The question of what and how many outreach activities to include in the game was a matter of long discussion, both among ourselves and with the campaign itself. One of the primary goals for the game was to elucidate the concept of “grassroots outreach” - to give concrete examples of what it meant to perform such action. The logical conclusion was to represent as many such actions as possible in order to yield the broadest influence. Different activities might resonate more effectively with different players. Early on, we considered including as many such activities as possible, scaling down the representation of each by abstraction. But abstraction was precisely the problem the game hoped to solve - fence-sitter supporters were leery of getting involved in the campaign because they didn’t grasp what “involvement” really meant. It thus seemed foolish to sacrifice the concreteness of the outreach activities for the sake of quantity.
Instead, we decided to choose three outreach activities. We asked analysts at the campaign to identify the three most important, and they settled on sign-waving, door-to-door canvassing, and pamphleteering.
Caption: Sketch and final versions of sign-waving, door-to-door canvassing, and pamphleteering.
Later, campaign advisors would tell us that they probably should have chosen letter-writing as one of the three, since this was the main method the campaign had invoked as a means of getting national supporters involved in pre-caucus outreach without physically traveling to Iowa.
Each of the three minigames was individually hand-drawn, animated, and colored. This was a time-consuming process. We might even have been able to allocate time for more minigames by choosing a less graphically rich and laborious method for representing the outreach activities. But the goal of the game was to clarify these endeavors, not to obscure them further. Door-to-door canvassing could have been represented with small iconographic people like the ones we used on the main Iowa map display, but doing so would risk leaving the concept too abstract.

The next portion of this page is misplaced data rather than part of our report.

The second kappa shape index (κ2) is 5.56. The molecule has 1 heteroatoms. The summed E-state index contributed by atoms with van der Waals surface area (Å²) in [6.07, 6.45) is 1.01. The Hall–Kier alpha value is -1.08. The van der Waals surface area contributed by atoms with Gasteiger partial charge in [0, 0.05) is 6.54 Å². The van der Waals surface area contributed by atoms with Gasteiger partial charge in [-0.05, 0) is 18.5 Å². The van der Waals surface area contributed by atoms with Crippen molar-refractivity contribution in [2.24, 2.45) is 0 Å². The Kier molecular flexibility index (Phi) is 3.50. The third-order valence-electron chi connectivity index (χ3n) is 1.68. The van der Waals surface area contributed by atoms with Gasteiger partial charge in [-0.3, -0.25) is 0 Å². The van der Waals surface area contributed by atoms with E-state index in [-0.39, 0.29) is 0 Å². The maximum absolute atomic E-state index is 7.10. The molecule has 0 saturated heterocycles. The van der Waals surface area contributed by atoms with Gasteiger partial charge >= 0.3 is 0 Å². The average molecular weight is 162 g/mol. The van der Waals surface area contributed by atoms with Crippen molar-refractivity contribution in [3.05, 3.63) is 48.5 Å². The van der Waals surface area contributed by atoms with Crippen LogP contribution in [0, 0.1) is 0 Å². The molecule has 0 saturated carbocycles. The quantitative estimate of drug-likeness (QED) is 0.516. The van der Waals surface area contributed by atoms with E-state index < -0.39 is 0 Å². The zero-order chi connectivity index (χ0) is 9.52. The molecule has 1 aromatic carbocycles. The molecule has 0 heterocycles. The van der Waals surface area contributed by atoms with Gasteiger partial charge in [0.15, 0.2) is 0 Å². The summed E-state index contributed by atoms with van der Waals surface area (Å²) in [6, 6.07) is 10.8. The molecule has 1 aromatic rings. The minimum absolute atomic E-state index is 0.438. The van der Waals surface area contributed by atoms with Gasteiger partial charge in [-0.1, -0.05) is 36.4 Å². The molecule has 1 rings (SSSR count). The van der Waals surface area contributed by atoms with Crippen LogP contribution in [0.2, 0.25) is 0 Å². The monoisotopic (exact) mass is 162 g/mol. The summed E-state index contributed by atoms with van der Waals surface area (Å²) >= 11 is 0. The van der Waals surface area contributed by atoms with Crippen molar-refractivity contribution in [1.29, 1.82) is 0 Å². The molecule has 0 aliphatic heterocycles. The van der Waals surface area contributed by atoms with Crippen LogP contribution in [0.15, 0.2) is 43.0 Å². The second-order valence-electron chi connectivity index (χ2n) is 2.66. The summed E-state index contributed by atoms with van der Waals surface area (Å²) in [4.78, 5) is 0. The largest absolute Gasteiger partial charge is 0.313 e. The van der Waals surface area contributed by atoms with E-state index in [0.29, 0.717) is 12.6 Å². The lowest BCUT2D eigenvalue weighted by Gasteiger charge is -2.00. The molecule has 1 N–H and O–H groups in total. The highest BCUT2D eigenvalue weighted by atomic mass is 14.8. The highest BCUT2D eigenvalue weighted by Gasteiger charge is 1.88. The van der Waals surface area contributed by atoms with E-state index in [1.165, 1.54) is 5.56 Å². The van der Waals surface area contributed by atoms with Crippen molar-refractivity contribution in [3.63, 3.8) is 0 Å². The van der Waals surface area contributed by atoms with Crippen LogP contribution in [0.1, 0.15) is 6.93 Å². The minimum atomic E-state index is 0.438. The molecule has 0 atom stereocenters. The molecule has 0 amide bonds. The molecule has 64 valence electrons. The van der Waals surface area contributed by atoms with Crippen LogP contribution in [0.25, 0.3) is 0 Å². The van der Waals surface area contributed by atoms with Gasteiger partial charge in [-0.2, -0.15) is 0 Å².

After outlining the overall concept, the strategists from the campaign itself allowed us a great deal of freedom during development. The medium in which we actually developed the game (Macromedia Flash) was chosen for its widespread availability among Internet users. While that platform’s architecture imposes constraints of its own, it affords and facilitates complex expression, given adequate time and resources. It may seem improbable to the average player, but time was the main creative constraint imposed upon the development of the game.
The Other Dean Game
We explored several design concepts with the Dean campaign before they settled on grassroots outreach as the core topic for a video game. Among the early designs was a game tentatively titled Call to Action. The game was intended to communicate a more mechanical, strategic message than did The Howard Dean for Iowa Game: Democrats need to focus their support, both votes and contributions, to Howard Dean in order to have a chance of combating Bush after the convention. Below is an excerpt from the initial game treatment for Call to Action. While this hypothetical game also does not deal explicitly with Dean’s policy positions, it might have advanced a strategic argument more unique to the candidate. However, the game’s design all but assumed that Dean’s reign would continue further into the primary season, an assumption that we now know would have been most unfortunately wrong.
You set the outcomes of the 2004 Presidential Primary season to position the Democratic Party for victory in the general election.
A U.S. map displays the primary schedule. At its right, you see the Political Power Meter, which measures the political force of each party. The Bush camp leads by 5,000 units - you need to take action in your community to rally support for the Democrats! You choose a set of assumptions about the primary season that matches your own - you believe that the Democrats must get behind one candidate early on to succeed. You choose your state, Iowa, to get started.